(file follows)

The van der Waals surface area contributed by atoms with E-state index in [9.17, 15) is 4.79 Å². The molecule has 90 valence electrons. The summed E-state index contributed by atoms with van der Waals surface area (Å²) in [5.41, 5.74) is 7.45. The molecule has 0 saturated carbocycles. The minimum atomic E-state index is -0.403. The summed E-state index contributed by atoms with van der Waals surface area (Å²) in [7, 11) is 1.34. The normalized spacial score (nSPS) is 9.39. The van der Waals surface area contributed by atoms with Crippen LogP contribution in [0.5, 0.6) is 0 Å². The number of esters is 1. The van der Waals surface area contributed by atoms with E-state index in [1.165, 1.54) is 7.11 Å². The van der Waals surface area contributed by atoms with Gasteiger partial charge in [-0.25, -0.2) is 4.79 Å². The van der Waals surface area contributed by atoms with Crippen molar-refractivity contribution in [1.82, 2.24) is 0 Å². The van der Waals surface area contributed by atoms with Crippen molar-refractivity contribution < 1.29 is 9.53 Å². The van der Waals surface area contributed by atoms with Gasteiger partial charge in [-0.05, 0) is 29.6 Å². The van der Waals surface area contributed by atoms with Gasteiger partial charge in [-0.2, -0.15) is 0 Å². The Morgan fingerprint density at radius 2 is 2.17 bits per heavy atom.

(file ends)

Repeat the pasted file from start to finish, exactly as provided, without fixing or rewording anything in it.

The van der Waals surface area contributed by atoms with E-state index in [9.17, 15) is 4.79 Å². The molecule has 90 valence electrons. The summed E-state index contributed by atoms with van der Waals surface area (Å²) in [5.41, 5.74) is 7.45. The molecule has 0 saturated carbocycles. The minimum atomic E-state index is -0.403. The summed E-state index contributed by atoms with van der Waals surface area (Å²) in [7, 11) is 1.34. The normalized spacial score (nSPS) is 9.39. The van der Waals surface area contributed by atoms with Crippen LogP contribution in [0.5, 0.6) is 0 Å². The number of esters is 1. The van der Waals surface area contributed by atoms with E-state index in [1.165, 1.54) is 7.11 Å². The van der Waals surface area contributed by atoms with Gasteiger partial charge in [-0.25, -0.2) is 4.79 Å². The van der Waals surface area contributed by atoms with Crippen molar-refractivity contribution in [1.82, 2.24) is 0 Å². The van der Waals surface area contributed by atoms with Crippen molar-refractivity contribution < 1.29 is 9.53 Å². The van der Waals surface area contributed by atoms with Gasteiger partial charge in [-0.05, 0) is 29.6 Å². The van der Waals surface area contributed by atoms with Gasteiger partial charge in [-0.2, -0.15) is 0 Å². The Morgan fingerprint density at radius 2 is 2.17 bits per heavy atom.